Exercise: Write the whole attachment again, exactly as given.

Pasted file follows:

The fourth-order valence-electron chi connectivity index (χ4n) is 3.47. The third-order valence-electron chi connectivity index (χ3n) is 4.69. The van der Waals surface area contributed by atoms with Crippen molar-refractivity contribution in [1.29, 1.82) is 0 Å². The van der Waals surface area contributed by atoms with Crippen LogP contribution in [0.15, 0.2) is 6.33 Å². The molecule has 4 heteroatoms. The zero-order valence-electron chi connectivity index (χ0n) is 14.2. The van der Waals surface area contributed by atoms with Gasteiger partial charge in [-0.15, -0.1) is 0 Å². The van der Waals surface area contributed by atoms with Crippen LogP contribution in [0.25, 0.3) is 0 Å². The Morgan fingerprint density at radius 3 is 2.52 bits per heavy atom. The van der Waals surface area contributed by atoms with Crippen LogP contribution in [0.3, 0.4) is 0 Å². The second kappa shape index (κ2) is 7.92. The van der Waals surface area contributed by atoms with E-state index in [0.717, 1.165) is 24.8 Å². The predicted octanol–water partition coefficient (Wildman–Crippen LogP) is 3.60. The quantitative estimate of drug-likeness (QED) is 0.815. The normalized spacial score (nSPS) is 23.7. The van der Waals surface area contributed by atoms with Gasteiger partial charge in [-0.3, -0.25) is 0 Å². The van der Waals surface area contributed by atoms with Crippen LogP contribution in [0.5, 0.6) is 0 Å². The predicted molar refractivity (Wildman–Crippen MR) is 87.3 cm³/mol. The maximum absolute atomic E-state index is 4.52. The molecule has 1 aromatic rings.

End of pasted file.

The fourth-order valence-electron chi connectivity index (χ4n) is 3.47. The third-order valence-electron chi connectivity index (χ3n) is 4.69. The van der Waals surface area contributed by atoms with Crippen molar-refractivity contribution in [1.29, 1.82) is 0 Å². The van der Waals surface area contributed by atoms with Crippen LogP contribution in [0.15, 0.2) is 6.33 Å². The molecule has 4 heteroatoms. The zero-order valence-electron chi connectivity index (χ0n) is 14.2. The van der Waals surface area contributed by atoms with Gasteiger partial charge in [-0.15, -0.1) is 0 Å². The van der Waals surface area contributed by atoms with Crippen LogP contribution in [0.25, 0.3) is 0 Å². The Morgan fingerprint density at radius 3 is 2.52 bits per heavy atom. The van der Waals surface area contributed by atoms with Crippen LogP contribution in [0.3, 0.4) is 0 Å². The second kappa shape index (κ2) is 7.92. The van der Waals surface area contributed by atoms with E-state index in [0.717, 1.165) is 24.8 Å². The predicted octanol–water partition coefficient (Wildman–Crippen LogP) is 3.60. The quantitative estimate of drug-likeness (QED) is 0.815. The normalized spacial score (nSPS) is 23.7. The van der Waals surface area contributed by atoms with Gasteiger partial charge in [-0.3, -0.25) is 0 Å². The van der Waals surface area contributed by atoms with Crippen LogP contribution in [0.5, 0.6) is 0 Å². The predicted molar refractivity (Wildman–Crippen MR) is 87.3 cm³/mol. The maximum absolute atomic E-state index is 4.52. The molecule has 1 aromatic rings.